Once again, scientists have shown that Albert Einstein's theory of special relativity is right — this time, thanks to a particle detector buried deep beneath Antarctica.
Scientists from the 1-gigaton IceCube Neutrino Observatory examined subatomic particles called neutrinos: elusive, chargeless subatomic particles that are as small as electrons. The researchers wondered if these tiny, high-energy particles would deviate from the behavior predicted by the theory of special relativity. Specifically, they were testing Lorentz symmetry — the principle that the laws of physics are the same, whether you're an astronaut zooming through space at a million miles an hour or a snail inching along on Earth at a tiny fraction of that speed. [8 Ways You Can See Einstein's Theory of Relativity in Real Life]
Neutrinos are everywhere, but travel solo throughout the universe, rarely interacting with other matter. As neutrinos fly through space, they oscillate between the three different states, which physicists call flavors: electron, muon and tau. When neutrinos interact with the ice beneath the observatory they morph into muons, which are charged and can then be identified by the detector.
If the principle of Lorentz symmetry holds, a neutrino of a given mass should oscillate at a predictable rate — meaning a neutrino should travel a certain distance before transforming into a muon. Any deviation in that rate could be a sign that our universe doesn't work the way Einstein predicted.
This means neutrinos are "sensitive probes for looking at space-time effects," such as Lorentz violation, said lead author Carlos Argüelles, a particle physicist at the Massachusetts Institute of Technology (MIT).
"Theories can break down, or they can have new effects when you're looking in new territories," Argüelles told Live Science.
Scientists have searched for evidence of Lorentz violation in numerous instances, from photons to gravity, but have always come up empty-handed. But with neutrinos, Argüelles said, scientists can "explore this new high-energy regime that was previously unexplored."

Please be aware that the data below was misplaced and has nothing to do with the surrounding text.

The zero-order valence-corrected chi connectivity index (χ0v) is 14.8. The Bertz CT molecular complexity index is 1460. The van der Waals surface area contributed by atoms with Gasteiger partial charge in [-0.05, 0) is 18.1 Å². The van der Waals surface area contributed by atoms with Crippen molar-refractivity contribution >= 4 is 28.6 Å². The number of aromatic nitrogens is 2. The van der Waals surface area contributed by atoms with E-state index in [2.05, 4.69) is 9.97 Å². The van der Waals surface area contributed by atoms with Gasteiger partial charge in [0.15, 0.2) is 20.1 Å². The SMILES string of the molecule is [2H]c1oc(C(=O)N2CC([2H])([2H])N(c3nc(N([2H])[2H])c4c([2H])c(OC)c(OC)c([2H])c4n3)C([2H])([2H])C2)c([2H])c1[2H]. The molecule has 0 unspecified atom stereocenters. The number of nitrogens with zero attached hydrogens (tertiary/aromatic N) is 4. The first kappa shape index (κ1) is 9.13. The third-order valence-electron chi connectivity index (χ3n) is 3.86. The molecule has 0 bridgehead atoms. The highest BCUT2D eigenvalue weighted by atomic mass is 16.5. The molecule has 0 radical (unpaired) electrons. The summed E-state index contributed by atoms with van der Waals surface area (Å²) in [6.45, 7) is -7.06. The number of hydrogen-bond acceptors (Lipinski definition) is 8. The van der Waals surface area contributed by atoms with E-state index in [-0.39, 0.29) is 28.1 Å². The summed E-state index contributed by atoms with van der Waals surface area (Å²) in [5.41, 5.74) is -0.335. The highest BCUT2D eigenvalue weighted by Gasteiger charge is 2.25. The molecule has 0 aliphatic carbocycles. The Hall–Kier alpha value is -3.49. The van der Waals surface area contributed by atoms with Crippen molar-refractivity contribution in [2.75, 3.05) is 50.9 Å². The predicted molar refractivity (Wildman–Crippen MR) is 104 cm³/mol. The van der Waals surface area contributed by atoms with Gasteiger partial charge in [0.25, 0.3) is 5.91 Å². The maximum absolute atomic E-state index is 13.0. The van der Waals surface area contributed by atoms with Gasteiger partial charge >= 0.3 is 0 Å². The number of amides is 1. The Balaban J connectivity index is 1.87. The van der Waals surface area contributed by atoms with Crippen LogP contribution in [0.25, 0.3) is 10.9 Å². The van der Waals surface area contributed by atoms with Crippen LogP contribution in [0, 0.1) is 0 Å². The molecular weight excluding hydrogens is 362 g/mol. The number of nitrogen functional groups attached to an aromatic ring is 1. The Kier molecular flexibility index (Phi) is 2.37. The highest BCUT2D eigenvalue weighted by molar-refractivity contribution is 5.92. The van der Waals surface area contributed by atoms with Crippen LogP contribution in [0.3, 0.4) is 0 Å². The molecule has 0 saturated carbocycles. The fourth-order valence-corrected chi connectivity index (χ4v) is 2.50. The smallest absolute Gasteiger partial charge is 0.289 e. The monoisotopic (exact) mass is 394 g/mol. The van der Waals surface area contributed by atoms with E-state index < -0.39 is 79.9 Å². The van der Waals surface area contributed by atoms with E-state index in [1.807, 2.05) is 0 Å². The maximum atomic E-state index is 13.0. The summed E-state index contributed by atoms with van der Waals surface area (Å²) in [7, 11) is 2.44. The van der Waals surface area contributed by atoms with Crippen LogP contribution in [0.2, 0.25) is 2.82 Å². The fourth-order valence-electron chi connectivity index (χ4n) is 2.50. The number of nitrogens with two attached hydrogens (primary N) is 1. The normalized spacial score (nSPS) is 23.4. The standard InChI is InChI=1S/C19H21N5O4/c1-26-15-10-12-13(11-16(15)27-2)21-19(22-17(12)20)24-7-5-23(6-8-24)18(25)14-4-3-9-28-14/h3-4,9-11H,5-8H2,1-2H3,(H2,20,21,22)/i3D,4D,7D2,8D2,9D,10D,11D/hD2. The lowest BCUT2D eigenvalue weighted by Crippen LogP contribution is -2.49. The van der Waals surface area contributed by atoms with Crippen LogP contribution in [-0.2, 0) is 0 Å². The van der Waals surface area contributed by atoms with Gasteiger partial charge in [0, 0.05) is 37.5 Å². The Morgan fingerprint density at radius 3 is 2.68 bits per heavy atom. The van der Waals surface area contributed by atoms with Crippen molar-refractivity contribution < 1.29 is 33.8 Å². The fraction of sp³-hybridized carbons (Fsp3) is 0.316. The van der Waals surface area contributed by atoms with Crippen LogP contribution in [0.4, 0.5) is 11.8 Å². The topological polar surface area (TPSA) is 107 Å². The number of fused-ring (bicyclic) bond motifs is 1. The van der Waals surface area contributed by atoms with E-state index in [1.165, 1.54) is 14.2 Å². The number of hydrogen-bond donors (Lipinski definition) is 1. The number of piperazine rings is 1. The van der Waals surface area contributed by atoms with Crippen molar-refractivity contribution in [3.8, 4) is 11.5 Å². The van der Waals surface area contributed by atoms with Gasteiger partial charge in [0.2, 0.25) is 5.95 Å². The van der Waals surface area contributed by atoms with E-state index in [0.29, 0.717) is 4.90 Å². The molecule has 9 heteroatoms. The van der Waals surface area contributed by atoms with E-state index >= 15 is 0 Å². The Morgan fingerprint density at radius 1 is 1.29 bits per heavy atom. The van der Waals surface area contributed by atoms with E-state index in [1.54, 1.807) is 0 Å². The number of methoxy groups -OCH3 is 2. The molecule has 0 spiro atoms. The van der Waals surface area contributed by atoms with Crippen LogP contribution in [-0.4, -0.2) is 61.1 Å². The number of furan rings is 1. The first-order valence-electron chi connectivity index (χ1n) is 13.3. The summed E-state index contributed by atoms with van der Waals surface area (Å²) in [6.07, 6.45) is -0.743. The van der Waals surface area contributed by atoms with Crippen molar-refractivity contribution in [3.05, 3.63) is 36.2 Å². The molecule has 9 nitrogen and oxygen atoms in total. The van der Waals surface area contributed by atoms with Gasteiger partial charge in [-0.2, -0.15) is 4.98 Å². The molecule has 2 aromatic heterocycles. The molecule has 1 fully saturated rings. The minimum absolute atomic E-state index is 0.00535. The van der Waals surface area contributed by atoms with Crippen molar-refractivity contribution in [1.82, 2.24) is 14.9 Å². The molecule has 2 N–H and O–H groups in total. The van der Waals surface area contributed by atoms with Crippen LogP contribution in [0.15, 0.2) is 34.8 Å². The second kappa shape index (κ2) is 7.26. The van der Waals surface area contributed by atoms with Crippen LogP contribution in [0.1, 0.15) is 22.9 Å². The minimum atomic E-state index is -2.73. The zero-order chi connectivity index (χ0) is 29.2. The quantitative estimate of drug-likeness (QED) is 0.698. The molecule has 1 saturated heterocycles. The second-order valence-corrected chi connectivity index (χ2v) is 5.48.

Argüelles and his colleagues reviewed two years' worth of neutrino data collected by the IceCube Observatory. Their search yielded no evidence of Lorentz violation in the realm of high-energy neutrinos. "This closes the book on the possibility of Lorentz violation for a range of high-energy neutrinos, for a very long time," study co-author Janet Conrad, a physicist at MIT, said in a statement. [Einstein Quiz: Test Your Knowledge on the Physics Genius]
This outcome allowed the researchers to calculate that anything that interreacts with neutrinos at an energy level greater than 10 raised to the minus 36 gigaelectron volts (GeV) squared, seems to obey the normal rules for neutrino oscillations — meaning that Lorentz symmetry still works as expected. To put that in perspective, infinitesimally small neutrinos interact with matter at an energy level of about 10 raised to the minus 5 GeV squared, which is still incredibly weak but is 10 nonillion times bigger than this new limit.
"We were able to set the most stringent limit yet on how strongly neutrinos may be affected by a Lorentz-violating field," said Conrad.
Neutrinos had not yet been discovered when Einstein died, but his theory still predicts their behavior, "which is amazing," said Argüelles. "So far, we have found no evidence that there is a problem with Einstein's theory of space-time relativity," he said.
Nonetheless, Argüelles and his colleagues plan to continue exploring higher-energy phenomena for instances of Lorentz violation. "As you explore new conditions, you may find things that were not important are now important," he said.
The team published their results today (July 16) in the journal Nature Physics.
Original article on Live Science.
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Kimberly has a bachelor's degree in marine biology from Texas A&M University, a master's degree in biology from Southeastern Louisiana University and a graduate certificate in science communication from the University of California, Santa Cruz. She is a former reference editor for Live Science and Space.com. Her work has appeared in Inside Science, News from Science, the San Jose Mercury and others. Her favorite stories include those about animals and obscurities. A Texas native, Kim now lives in a California redwood forest.